In the second half of 2019, Budapest Airport and the National Police Command installed a total of 12 automated passport control gates in the terminals, and automated boarding gates were also implemented at Terminal 2A. Thanks to the advancing trends of automation, 16 bag tag printer kiosks are now available in the check-in hall of Terminal 2B, which make it possible for passengers to perform baggage check-in on their own, when flying with airlines who have joined the system.
In addition to the new lanes, the process of passenger security screening has also been accelerated by a more advanced screening system; larger electronic devices can now remain inside hand baggage.
The runways at the airport undergo regular maintenance every year. The water drainage system of runway II, the pavement markings and the asphalt shoulder of the adjoining taxiway Y were renovated in the fall of 2020, with navigation and lighting systems also modernized. In December, Budapest Airport handed over the refurbished taxiway U, which was completed in an environmentally friendly manner, recycling the old concrete structure.
The heating center of the airport was also modernized; by applying heat insulation to more than 2,500 fittings providing heating for office, warehouse, and hangar buildings, the airport saves 170,000 cubic meters of natural gas and 340 tons of carbon dioxide emissions a year.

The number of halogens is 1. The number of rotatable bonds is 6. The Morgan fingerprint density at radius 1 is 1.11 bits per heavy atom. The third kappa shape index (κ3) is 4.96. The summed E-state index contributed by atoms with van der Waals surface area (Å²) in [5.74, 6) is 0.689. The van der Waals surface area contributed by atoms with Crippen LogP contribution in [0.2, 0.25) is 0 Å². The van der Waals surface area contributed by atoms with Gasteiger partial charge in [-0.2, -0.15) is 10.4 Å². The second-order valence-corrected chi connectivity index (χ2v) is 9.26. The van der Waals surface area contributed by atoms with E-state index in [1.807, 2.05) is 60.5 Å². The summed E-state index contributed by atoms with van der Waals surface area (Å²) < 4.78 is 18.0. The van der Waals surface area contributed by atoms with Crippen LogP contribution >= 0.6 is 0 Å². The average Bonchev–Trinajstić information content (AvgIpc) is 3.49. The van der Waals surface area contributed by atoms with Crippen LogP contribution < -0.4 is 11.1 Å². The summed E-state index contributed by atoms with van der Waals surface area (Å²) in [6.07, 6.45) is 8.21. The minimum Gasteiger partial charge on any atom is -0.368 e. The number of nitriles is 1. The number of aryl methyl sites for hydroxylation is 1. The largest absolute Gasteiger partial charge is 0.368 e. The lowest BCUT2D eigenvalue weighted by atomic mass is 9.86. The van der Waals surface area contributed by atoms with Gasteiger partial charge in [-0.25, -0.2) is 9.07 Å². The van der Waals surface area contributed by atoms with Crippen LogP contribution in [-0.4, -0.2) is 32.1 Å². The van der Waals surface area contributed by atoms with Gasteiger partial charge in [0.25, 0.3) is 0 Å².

Budapest Airport also supports the reduction of environmental impacts by developing e-mobility and encouraging the use of electric vehicles; 76 ground handling vehicles as well as 10 fleet and manager cars were recently replaced with electric or hybrid models upon the operator’s initiative, saving 140,000 liters of fuel and 350 tons of carbon dioxide a year in total. Budapest Airport has installed 42 electric vehicle chargers so far, and, in addition to improving public transport, it is constructing a bicycle road to the terminal. The operator says that it also fully supports the establishment of the railway connection between the city center and Terminal 2.
The coronavirus pandemic also necessitated some new features in 2020; Budapest Airport has installed Plexiglas screens between passengers and staff, wherever this was feasible, has placed hand sanitizer dispensers throughout the building, and increased the number of automatic baggage drop-off kiosks. A coronavirus test center opened on the arrivals level of Terminal 2B in December, offering both PCR and rapid antigen tests.
Rolf Schnitzler, the CEO of Budapest Airport highlighted in connection with the developments, "We have been named the best airport in the region seven times in seven years, and we can further strengthen our position in the region and in Europe with our developments. Additionally, we must also comply with the new challenges brought for airports by the coronavirus pandemic. A calculable journey and safety will be even more important in aviation going forward; our task is to provide these for our passengers under all circumstances."